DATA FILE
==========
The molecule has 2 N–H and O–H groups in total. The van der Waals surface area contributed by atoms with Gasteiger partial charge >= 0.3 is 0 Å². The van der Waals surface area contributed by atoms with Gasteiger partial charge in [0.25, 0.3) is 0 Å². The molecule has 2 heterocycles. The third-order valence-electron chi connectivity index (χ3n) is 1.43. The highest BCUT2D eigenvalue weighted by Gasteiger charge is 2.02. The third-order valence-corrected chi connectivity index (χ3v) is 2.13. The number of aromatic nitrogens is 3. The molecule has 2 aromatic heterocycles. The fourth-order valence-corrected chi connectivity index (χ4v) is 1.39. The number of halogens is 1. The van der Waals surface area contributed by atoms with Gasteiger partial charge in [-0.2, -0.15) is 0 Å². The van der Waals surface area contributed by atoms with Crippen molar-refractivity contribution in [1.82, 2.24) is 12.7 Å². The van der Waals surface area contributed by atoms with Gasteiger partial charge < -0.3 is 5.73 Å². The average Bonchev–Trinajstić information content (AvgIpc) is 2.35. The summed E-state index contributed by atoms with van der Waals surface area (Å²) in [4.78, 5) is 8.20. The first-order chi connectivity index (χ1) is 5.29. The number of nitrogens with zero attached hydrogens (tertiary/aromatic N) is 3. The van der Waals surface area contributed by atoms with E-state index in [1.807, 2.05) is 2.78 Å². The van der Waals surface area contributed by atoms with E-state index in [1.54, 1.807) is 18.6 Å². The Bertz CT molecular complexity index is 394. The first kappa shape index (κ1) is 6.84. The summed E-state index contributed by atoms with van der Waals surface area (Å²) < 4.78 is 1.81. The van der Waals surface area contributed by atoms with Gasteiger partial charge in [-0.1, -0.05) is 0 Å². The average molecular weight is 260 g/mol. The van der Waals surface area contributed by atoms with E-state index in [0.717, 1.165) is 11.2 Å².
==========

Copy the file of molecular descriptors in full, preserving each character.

The molecule has 2 N–H and O–H groups in total. The van der Waals surface area contributed by atoms with Gasteiger partial charge >= 0.3 is 0 Å². The van der Waals surface area contributed by atoms with Gasteiger partial charge in [0.25, 0.3) is 0 Å². The molecule has 2 heterocycles. The third-order valence-electron chi connectivity index (χ3n) is 1.43. The highest BCUT2D eigenvalue weighted by Gasteiger charge is 2.02. The third-order valence-corrected chi connectivity index (χ3v) is 2.13. The number of aromatic nitrogens is 3. The molecule has 2 aromatic heterocycles. The fourth-order valence-corrected chi connectivity index (χ4v) is 1.39. The number of halogens is 1. The van der Waals surface area contributed by atoms with Gasteiger partial charge in [-0.2, -0.15) is 0 Å². The van der Waals surface area contributed by atoms with Crippen molar-refractivity contribution in [1.82, 2.24) is 12.7 Å². The van der Waals surface area contributed by atoms with Gasteiger partial charge < -0.3 is 5.73 Å². The average Bonchev–Trinajstić information content (AvgIpc) is 2.35. The summed E-state index contributed by atoms with van der Waals surface area (Å²) in [4.78, 5) is 8.20. The first-order chi connectivity index (χ1) is 5.29. The number of nitrogens with zero attached hydrogens (tertiary/aromatic N) is 3. The van der Waals surface area contributed by atoms with E-state index in [1.807, 2.05) is 2.78 Å². The van der Waals surface area contributed by atoms with E-state index in [1.54, 1.807) is 18.6 Å². The Bertz CT molecular complexity index is 394. The first kappa shape index (κ1) is 6.84. The summed E-state index contributed by atoms with van der Waals surface area (Å²) < 4.78 is 1.81. The van der Waals surface area contributed by atoms with Gasteiger partial charge in [-0.1, -0.05) is 0 Å². The average molecular weight is 260 g/mol. The van der Waals surface area contributed by atoms with E-state index in [0.717, 1.165) is 11.2 Å².